3. SU-E-T-378: Evaluation of An Analytical Model for the Inter-Seed Attenuation Effect in 103-Pd Multi-Seed Implant Brachytherapy

    SciTech Connect

    Safigholi, H; Soliman, A; Song, W; Meigooni, A Soleimani; Han, D

    2015-06-15

    Purpose: Brachytherapy treatment planning systems based on TG-43 protocol calculate the dose in water and neglects the heterogeneity effect of seeds in multi-seed implant brachytherapy. In this research, the accuracy of a novel analytical model that we propose for the inter-seed attenuation effect (ISA) for 103-Pd seed model is evaluated. Methods: In the analytical model, dose perturbation due to the ISA effect for each seed in an LDR multi-seed implant for 103-Pd is calculated by assuming that the seed of interest is active and the other surrounding seeds are inactive. The cumulative dosimetric effect of all seeds is then summed using the superposition principle. The model is based on pre Monte Carlo (MC) simulated 3D kernels of the dose perturbations caused by the ISA effect. The cumulative ISA effect due to multiple surrounding seeds is obtained by a simple multiplication of the individual ISA effect by each seed, the effect of which is determined by the distance from the seed of interest. This novel algorithm is then compared with full MC water-based simulations (FMCW). Results: The results show that the dose perturbation model we propose is in excellent agreement with the FMCW values for a case with three seeds separated by 1 cm. The average difference of the model and the FMCW simulations was less than 8%±2%. Conclusion: Using the proposed novel analytical ISA effect model, one could expedite the corrections due to the ISA dose perturbation effects during permanent seed 103-Pd brachytherapy planning with minimal increase in time since the model is based on multiplications and superposition. This model can be applied, in principle, to any other brachytherapy seeds. Further work is necessary to validate this model on a more complicated geometry as well.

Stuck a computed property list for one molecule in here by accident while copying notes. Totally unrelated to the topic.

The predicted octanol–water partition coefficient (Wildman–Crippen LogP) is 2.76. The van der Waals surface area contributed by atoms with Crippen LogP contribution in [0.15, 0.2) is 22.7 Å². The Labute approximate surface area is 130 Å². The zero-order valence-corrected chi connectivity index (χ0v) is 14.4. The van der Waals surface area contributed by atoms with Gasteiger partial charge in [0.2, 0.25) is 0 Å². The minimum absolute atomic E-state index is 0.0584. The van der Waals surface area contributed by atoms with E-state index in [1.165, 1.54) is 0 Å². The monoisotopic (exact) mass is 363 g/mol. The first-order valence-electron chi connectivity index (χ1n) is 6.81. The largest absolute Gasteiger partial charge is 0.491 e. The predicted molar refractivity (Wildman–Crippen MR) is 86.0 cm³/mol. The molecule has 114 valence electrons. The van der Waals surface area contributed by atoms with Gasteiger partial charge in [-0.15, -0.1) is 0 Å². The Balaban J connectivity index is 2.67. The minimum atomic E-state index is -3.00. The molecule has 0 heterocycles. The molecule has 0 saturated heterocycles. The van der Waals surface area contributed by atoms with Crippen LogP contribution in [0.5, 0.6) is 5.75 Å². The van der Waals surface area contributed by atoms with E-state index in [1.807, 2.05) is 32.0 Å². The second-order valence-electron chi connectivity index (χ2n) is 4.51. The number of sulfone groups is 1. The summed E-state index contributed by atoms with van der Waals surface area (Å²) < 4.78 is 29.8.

4. 125I Seed Permanent Implantation as a Palliative Treatment for Stage III and IV Hypopharyngeal Carcinoma

    PubMed Central

    Li, Lei; Yang, Jie; Li, Xiaojiang; Wang, Xiaoli; Ren, Yanxin; Fei, Jimin; Xi, Yan; Sun, Ruimei; Ma, Jing

    2016-01-01

    Objectives. The aim of this study was to investigate the feasibility and safety of percutaneous 125I seed permanent implantation for advanced hypopharyngeal carcinoma from toxicity, tumor response, and short-term outcome. Methods. 125I seeds implant procedures were performed under computed tomography for 34 patients with advanced hypopharyngeal carcinoma. We observed the local control rate, overall survival, and acute or late toxicity rate. Results. In the 34 patients (stage III, n=6; stage IV, n=28), the sites of origin were pyriform sinus (n=29) and postcricoid area (n=5). All patients also received one to four cycles of chemotherapy after seed implantation. The post-plan showed that the actuarial D90 of 125I seeds ranged from 90 to 158 Gy (median, 127 Gy). The mean follow-up was 12.3 months (range, 3.4 to 43.2 months). The local control was 2.1–31.0 months with a median of 17.7 months (95% confidence interval [CI], 13.4 to 22.0 months). The 1-, 2-, and 3-year local controls were 65.3%, 28.6%, and 9.5% respectively. Twelve patients (35%) died of local recurrence, fourteen patients (41%) died of distant metastases, and three patients (9%) died of recurrence and metastases at the same time. Five patients (15%) still survived to follow-up. At the time of analysis, the median survival time was 12.5 months (95% CI, 9.5 to 15.4 months). The 1-, 2-, and 3-year overall survival rates were 55.2%, 20.3%, and 10.9%, respectively. Five patients (15%) experienced grade 3 toxic events and nine patients (26%) have experienced grade 2 toxic events. Conclusion. This review shows relatively low toxicity for interstitial 125I seed implantation in the patients with advanced stage hypopharyngeal cancer. The high local control results suggest that 125I seed brachytherapy implant as a salvage or palliative treatment for advanced hypopharyngeal carcinoma merit further investigation. PMID:27440132